Maps matter. They are powerful political tools that can provide legitimacy for states and for separatist movements alike. They draw that strength from the fact that they are seen as natural, objective and dispassionate, while in reality they are none of these things. Few maps are more powerful for some and controversial for others than the map of greater Kurdistan. In her new book Mapping Kurdistan: Territory, Self-Determination and Nationalism, Zeynep Kaya demonstrates how the map of Kurdistan was developed and how it became a symbol and a tool. The writer does not weigh in on the accuracy of the territorial claims made by Kurdish nationalists or any of the five nations over which the map reaches — states, like maps, are political constructs, after all — but focuses on the changing social and political significance of the map.A tough female journo's account of the struggle for modern Turkey
In theory, a discussion of the changing ideas of what is and isn’t seen as Kurdistan by Kurdish people would be interesting. However, the problem that the writer runs into is that, although extremely controversial in states like Turkey, the map remains pretty constant and is not a source of disagreement between the various Kurdish groups that refer to it.
The map was drawn up by European geographers and state agents in the late 19th century. The book credits Major Maunsell, a British military officer, with the creation of the first map that focused on Kurdistan based on his journeys in the region in 1892; other Europeans followed his example. These maps have all the problems that orientalist maps of the time had in that they tried to impose European ideas about the state on multiethnic lands and communities that were not easily divided on a piece of paper. However, as the idea of Kurdish nationalism and self-determination developed, these orientalist maps were and remain broadly accepted by the Kurdish population as showing the extent of greater Kurdistan. For example, Kaya cites Maria T. O’Shea's assertion that “Sherif Pasha’s map included in the Memorandum demanding Kurdish self-determination in 1919 at the Versailles Conference was constructed based on the maps produced by Western travellers.” Furthermore, modern maps of Kurdistan referred to by Kurdish nationalists and used by international actors such as the CIA correspond extremely closely to the maps drawn up at the outset of World War I.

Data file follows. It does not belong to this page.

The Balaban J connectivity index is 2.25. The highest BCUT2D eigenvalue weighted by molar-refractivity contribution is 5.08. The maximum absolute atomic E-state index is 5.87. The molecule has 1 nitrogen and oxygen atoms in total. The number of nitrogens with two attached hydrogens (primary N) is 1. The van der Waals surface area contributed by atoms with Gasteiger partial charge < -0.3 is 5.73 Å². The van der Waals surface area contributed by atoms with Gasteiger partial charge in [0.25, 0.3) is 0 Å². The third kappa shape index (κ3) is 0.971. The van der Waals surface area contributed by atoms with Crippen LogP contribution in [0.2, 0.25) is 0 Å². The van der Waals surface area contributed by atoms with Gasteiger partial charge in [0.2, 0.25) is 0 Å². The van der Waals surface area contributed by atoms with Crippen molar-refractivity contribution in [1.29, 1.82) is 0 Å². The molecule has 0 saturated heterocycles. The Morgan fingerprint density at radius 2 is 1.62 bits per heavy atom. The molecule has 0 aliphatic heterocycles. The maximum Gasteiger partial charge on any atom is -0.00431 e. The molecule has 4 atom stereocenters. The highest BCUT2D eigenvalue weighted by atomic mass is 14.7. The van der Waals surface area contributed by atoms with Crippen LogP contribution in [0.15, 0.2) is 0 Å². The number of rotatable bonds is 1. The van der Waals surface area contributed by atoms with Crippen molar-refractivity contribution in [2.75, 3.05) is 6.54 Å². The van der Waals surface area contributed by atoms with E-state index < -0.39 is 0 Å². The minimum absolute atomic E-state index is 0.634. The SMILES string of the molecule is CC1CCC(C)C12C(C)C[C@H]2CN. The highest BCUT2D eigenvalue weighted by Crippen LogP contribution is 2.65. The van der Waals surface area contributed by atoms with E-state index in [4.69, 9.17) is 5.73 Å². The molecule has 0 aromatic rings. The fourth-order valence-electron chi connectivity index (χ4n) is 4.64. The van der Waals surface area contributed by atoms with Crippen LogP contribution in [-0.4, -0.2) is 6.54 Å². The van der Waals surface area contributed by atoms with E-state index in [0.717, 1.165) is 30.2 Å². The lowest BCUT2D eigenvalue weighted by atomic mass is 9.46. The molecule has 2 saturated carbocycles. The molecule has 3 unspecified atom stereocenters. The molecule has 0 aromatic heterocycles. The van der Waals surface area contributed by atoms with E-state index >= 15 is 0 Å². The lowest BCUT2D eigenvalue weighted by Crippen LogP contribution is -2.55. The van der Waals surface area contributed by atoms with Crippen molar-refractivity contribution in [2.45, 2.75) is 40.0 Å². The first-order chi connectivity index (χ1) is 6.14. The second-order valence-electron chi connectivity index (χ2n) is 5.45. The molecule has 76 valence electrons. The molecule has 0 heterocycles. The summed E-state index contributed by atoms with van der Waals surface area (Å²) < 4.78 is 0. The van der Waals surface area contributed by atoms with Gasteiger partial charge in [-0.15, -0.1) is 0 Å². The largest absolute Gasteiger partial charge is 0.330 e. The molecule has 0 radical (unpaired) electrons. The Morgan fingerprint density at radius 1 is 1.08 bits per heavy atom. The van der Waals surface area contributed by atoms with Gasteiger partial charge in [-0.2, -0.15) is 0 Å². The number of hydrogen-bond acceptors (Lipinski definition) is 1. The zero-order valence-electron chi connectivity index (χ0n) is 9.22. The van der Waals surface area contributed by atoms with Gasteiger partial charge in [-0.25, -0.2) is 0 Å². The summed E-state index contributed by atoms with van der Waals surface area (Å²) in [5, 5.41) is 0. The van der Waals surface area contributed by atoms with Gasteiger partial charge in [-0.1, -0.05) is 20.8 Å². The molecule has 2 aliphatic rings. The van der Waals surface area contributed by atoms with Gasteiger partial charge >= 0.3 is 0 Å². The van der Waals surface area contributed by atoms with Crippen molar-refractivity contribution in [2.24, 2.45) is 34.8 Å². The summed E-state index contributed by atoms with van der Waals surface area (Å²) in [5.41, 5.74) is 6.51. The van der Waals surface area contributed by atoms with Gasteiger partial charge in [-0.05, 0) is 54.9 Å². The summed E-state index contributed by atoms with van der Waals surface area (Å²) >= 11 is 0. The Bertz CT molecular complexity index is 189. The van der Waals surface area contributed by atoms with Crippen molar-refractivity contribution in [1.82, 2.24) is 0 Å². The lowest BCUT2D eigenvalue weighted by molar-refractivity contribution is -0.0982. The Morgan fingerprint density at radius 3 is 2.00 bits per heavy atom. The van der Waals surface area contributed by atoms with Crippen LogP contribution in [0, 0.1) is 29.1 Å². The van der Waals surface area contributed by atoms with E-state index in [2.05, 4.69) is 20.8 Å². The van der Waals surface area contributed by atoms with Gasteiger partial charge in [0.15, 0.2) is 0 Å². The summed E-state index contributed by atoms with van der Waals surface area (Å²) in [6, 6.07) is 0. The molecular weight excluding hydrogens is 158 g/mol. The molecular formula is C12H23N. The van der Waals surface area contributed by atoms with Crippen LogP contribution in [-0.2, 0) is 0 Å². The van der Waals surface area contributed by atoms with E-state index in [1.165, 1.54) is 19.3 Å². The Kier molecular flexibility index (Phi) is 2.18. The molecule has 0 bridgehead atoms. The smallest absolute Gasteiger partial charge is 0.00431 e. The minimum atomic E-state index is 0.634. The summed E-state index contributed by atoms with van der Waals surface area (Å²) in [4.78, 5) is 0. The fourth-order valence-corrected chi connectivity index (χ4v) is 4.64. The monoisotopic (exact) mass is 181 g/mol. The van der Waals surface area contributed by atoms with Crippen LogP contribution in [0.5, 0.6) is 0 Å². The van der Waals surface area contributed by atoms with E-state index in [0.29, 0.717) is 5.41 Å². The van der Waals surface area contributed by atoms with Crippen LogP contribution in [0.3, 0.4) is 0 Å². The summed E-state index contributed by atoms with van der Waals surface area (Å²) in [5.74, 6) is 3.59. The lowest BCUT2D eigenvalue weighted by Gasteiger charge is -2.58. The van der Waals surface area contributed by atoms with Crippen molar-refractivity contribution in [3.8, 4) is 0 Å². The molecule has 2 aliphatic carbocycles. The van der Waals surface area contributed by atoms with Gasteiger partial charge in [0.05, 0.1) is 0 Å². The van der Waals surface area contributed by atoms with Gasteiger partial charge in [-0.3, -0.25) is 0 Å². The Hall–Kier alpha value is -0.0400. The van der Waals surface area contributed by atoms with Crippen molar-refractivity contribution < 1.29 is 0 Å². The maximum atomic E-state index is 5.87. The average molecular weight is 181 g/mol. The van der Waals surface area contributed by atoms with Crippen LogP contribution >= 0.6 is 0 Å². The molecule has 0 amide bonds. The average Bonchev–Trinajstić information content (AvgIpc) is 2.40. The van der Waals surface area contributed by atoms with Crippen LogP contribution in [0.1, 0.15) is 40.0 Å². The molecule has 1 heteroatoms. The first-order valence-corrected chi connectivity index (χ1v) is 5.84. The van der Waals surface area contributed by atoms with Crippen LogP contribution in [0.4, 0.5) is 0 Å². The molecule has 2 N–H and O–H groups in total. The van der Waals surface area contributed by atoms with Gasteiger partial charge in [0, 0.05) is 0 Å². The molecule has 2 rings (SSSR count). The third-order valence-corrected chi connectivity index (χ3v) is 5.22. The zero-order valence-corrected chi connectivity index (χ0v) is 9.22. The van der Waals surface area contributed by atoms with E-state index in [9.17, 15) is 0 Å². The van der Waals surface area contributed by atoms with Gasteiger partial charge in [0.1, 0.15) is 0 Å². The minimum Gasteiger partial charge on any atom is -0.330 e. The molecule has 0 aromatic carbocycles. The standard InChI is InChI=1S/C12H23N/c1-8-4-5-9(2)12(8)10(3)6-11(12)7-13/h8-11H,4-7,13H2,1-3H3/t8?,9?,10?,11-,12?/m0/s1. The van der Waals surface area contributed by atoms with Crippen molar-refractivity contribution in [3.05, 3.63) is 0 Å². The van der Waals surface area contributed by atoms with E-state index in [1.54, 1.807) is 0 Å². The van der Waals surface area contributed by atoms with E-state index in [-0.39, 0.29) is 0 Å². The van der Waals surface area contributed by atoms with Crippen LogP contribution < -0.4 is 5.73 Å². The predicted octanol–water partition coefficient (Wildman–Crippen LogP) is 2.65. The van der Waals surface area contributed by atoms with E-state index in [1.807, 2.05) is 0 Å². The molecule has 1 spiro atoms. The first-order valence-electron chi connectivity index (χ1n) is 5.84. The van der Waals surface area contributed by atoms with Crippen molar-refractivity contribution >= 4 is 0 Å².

This means that the book is not so much a discussion of the map and its changes throughout history, but a discussion of the development of Kurdish nationalism and self-determination. The book traces the history of these ideas from their proto-state in the post-Ottoman period and conflicts like the Sheik Said rebellion, which Kaya argues can’t really be defined as nationalistic in the modern sense. The book then lays out how Kurdish nationalist movements interacted and changed within the frame of Wilsonian self-determination, communism and liberal democracy. It also breaks down how these ideas developed differently in the various nations’ Kurdish populations and the diaspora. This is executed well and there is certainly value in reading how these changes occur.Wûf: Southeastern Turkey, dogs and humans
An important point that the book keeps referring to is that, though there is little disagreement amongst Kurdish groups about where Kurdistan is, there are lots of other profound ideological and political disagreements and rivalries within Kurdish politics. In fact, Kurdish political disagreement is arguably one of the many reasons that a Kurdish state was not formed in the aftermath of World War I. Interestingly, despite the differences between these groups, the map is a symbol that can be and is used by any of them. Moreover, though over the years a lot of Kurdish groups no longer argue publicly that the formation of a greater Kurdistan is a desirable or achievable goal and that the focus is more on autonomy within the existing border, the map of greater Kurdistan is still seen and used as a tool in that political struggle as an important basis for the claims of self-determination and autonomy.
To bring this to a conclusion, Mapping Kurdistan shows the map of greater Kurdistan as a lasting and powerful symbol that can be adapted to whatever political or ideological framework is needed. For that reason, it seems likely that it will continue to be used by Kurdish activists and politicians, as Kaya wryly notes, “much to the annoyance of the states in which they are located.”